Following a deal between Gov. Roy Cooper and legislative leaders from both parties, the state Senate and House both quickly passed a flawed compromise energy bill last week, over the objection of advocates concerned about Duke Energy having too much power, a lack of enforcement for carbon reductions, and the impact of multi-year utility rate increases on low-wealth families.
In a statement on the new version of House Bill 951, our Director of Governmental Relations Dan Crawford said, “This compromise is an improvement over the original bill, and we want to thank Gov. Cooper for going to bat for North Carolinians. But ultimately, the bill still allows Duke Energy too much room to wiggle out of carbon reductions, and we can’t squeeze our noses hard enough to support it. It would allow Duke too much power to thwart our clean energy future and pad its profits at the expense of low-income communities and North Carolinians of color, and could give Duke veto power equal to that of the Utilities Commission. We would be happy to reevaluate our position if these serious deficiencies are addressed. But unless they are, we will be including this bill on our 2021 Legislative Scorecard.”
These views were shared by the NC Justice Center, NC Council of Churches, and most of the state’s environmental and clean energy organizations, including the Sierra Club, Environmental Defense Fund, Southern Environmental Law Center, Appalachian Voices, and Vote Solar. None of these groups were invited to the table to negotiate either the original or compromise versions of the bill.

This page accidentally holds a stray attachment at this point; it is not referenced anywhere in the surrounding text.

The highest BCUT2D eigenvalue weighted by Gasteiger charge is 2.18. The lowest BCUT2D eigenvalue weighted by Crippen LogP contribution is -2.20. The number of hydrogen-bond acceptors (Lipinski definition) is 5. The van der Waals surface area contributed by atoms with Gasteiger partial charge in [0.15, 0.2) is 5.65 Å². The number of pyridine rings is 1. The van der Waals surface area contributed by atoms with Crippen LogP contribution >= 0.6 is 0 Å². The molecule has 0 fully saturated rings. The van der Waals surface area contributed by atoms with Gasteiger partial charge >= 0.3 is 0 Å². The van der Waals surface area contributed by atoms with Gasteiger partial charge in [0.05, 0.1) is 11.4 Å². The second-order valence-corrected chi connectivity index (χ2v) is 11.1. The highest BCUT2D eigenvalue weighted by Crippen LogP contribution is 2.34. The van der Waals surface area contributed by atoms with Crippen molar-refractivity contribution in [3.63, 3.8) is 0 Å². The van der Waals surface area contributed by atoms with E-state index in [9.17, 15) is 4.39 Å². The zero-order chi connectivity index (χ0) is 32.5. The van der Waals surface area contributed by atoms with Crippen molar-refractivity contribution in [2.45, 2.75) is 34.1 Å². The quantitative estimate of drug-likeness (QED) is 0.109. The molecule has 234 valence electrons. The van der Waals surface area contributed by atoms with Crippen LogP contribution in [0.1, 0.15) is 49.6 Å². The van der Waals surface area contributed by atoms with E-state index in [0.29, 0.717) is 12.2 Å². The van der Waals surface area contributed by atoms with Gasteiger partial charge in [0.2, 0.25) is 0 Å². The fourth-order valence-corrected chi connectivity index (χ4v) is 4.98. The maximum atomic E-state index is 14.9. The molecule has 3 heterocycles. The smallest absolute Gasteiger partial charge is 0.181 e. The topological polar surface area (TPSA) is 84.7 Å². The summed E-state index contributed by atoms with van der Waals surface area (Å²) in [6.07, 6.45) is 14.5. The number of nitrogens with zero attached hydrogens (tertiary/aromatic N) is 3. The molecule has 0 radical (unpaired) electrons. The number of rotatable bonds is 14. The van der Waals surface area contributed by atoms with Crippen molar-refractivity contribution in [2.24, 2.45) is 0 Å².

In the end, 20 representatives and 7 senators voted against it. On Facebook, Twitter, and Instagram, we thanked 18 of them who not only opposed this bill but also consistently vote for our values. Share those posts to join us in showing them love!
Gov. Cooper has said he will sign the bill this week. He and the bill’s other supporters note the final version removes some of the most egregious provisions of the original Duke-written version, including natural gas mandates. It also incorporates the carbon emission reduction goals in the governor’s Clean Energy Plan: 70% cuts by 2030 (compared to 2005 levels), and net-zero emissions by 2050.
But those goals are just that, not mandates with enforcement mechanisms. In the long term, implementation of the positive elements of the bill — and the ability to avoid its worst risks — will fall to the regulators on the state Utilities Commission (NCUC). Gov. Cooper’s strong NCUC appointees have terms that end in 2027, during the second half of the next governor’s term. That makes the 2024 election outcome and NCUC nominations crucial to see carbon reductions and ratepayer protections to the finish line. Clean energy and environmental justice advocates like us will fight for a pro-climate action candidate in that election, push for strong NCUC policy, and track NCUC appointments closely. We expect Duke to spend a lot of money opposing our efforts. This is only the beginning.